IN WRITING about this visit to Carmel, my mind goes back to my first visit after you had entered. I had been wondering that morning what name they would give me when I got there; I could not bear to lose my lovely “Thérèse,” yet I knew you already had a Thérèse of Jesus. I had a great devotion to the Child Jesus and suddenly thought how wonderful it would be if I could be called Thérèse of the Child Jesus. I never mentioned this to anyone, so you can guess how surprised and delighted I was when Reverend Mother said in the middle of our conversation: “When you join us, my Dear, you will be called Thérèse of the Child Jesus.” This harmony of thought seemed a gracious sign from my beloved little Jesus Himself.
So far I have not said anything about how much I loved pictures and books, yet it is to the beautiful pictures you used to show me that I owe some of the greatest joys and the strongest inspiration in my efforts to practice virtue, and I lost all sense of time when I was looking at them. There was “The Little Flower of the Divine Prisoner,” for example; I used to be quite carried away by all it suggested to me, and I told Jesus I would be His Little Flower; I wanted to give Him consolation, to draw near to the tabernacle, to be watched over, tended and gathered by Him.
As I was no good at games, I would have spent most of my time reading; luckily, I had visible guardian angels who guided me here and chose the sort of books I needed—books which nourished my mind and heart, as well as keeping me amused. I was only allowed a certain time for this favorite occupation, and it often meant great self-sacrifice, for I used to put my book away the moment time was up, even if I were halfway through a most fascinating passage. I must admit that, when I read certain tales of chivalry, I did not always grasp the realities of life; in my enthusiasm I wanted to do all the patriotic things the heroines of France had done, especially Joan of Arc.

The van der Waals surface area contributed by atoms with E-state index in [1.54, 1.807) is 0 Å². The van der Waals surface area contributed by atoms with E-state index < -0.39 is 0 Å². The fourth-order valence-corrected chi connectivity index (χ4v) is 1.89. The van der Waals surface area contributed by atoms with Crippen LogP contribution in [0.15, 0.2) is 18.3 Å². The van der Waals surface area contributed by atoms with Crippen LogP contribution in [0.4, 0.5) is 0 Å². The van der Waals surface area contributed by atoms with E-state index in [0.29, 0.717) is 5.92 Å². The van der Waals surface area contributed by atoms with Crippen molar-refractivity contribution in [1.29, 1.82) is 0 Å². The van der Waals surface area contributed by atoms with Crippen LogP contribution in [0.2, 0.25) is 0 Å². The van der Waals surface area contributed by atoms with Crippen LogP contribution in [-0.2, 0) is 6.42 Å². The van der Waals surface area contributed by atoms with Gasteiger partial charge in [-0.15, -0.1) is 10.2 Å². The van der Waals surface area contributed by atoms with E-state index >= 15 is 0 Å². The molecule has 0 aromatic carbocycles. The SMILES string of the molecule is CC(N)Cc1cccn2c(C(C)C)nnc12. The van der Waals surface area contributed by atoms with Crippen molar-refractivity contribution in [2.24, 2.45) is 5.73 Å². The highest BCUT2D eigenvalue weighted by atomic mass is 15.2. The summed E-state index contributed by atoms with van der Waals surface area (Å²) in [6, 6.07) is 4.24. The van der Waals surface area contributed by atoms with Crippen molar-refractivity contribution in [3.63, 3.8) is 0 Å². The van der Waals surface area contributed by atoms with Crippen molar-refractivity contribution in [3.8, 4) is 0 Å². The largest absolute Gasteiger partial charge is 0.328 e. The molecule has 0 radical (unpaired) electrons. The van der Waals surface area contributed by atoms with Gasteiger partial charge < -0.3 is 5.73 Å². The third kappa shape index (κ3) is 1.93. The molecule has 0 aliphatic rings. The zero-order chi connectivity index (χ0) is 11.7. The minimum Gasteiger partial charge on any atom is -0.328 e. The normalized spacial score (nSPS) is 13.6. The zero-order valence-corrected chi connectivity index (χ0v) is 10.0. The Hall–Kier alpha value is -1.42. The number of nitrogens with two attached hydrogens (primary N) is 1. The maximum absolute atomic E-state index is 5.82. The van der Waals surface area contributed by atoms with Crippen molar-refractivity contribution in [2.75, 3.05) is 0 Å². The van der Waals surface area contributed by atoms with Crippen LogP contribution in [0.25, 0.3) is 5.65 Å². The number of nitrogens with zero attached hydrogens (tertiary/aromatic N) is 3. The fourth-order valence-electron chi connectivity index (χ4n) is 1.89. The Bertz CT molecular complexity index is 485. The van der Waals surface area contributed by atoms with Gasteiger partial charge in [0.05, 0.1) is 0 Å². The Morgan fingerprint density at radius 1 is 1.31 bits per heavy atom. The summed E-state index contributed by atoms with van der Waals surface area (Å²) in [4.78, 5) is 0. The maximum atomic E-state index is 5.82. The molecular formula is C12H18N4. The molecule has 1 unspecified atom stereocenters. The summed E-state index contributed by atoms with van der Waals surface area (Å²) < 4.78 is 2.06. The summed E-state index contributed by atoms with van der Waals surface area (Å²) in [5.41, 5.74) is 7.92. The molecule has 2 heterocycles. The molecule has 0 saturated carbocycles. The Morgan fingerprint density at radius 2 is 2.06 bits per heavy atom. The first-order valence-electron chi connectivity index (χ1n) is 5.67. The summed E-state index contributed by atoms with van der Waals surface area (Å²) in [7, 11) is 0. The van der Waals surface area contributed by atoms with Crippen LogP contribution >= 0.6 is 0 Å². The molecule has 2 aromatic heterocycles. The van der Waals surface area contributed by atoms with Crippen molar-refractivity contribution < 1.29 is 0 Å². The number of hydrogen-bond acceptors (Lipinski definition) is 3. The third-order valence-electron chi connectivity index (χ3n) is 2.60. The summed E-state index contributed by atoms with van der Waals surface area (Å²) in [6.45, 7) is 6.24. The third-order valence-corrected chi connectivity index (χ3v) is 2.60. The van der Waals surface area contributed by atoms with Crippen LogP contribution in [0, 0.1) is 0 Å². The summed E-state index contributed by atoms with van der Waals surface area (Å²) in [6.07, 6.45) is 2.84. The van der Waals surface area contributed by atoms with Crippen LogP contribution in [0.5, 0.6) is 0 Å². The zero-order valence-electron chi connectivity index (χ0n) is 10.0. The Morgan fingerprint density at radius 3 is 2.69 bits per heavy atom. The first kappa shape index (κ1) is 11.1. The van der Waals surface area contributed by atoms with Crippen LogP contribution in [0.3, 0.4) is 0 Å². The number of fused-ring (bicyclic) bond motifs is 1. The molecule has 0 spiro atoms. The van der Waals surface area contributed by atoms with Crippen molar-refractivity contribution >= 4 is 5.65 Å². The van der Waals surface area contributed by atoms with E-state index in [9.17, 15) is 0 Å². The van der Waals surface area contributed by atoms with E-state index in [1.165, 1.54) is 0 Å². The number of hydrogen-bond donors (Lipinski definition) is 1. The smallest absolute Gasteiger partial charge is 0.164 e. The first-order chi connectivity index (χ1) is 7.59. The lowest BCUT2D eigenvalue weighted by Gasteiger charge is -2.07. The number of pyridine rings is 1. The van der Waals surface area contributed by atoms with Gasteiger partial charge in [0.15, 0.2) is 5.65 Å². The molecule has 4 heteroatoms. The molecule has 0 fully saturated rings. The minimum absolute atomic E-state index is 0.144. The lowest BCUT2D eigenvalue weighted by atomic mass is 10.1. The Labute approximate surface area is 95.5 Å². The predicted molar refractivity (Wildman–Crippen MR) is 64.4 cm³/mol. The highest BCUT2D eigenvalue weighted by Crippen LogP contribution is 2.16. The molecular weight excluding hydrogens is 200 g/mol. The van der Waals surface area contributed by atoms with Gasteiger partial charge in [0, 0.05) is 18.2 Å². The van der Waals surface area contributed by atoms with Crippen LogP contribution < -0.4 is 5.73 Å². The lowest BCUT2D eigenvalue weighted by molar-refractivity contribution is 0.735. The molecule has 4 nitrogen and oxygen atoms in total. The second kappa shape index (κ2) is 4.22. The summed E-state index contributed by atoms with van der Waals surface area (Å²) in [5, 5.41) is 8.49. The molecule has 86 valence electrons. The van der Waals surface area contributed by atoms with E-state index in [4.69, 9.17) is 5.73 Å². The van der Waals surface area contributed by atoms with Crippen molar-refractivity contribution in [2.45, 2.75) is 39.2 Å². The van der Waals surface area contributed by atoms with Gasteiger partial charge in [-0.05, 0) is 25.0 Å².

It was at this time that I was given what I have always considered one of my life’s greatest graces, for God did not enlighten me then in the way He does now. He taught me that the only glory which matters is the glory which lasts forever and that one does not have to perform shining deeds to win that, but to hide one’s acts of virtue from others, and even from oneself, so that “the left hand does not know what the right hand is doing.” (Cf. Matt. 6:3). I was sure that I was born to be great and began to wonder how I should set about winning my glory; then it was revealed to me in my heart that my glory would lie in becoming a Saint, though this glory would be hidden on earth.
This aspiration may seem presumptuous, considering how imperfect I was and still am, even after so many years in religion; yet I am daringly confident that one day I shall become a great Saint. I am not relying on my own merits, because I haven’t any. I hope in Him who is Virtue and Sanctity itself; He alone, content with my frail efforts, will lift me up to Himself, clothe me with His own merits and make me a Saint.
I did not realize in those days that one had to go through much suffering to become a Saint, but God soon brought this home to me by the trials I have told you about already.
This article is taken from a chapter in The Story of a Soul by St. Thérèse of Lisieux, which is available from TAN Books.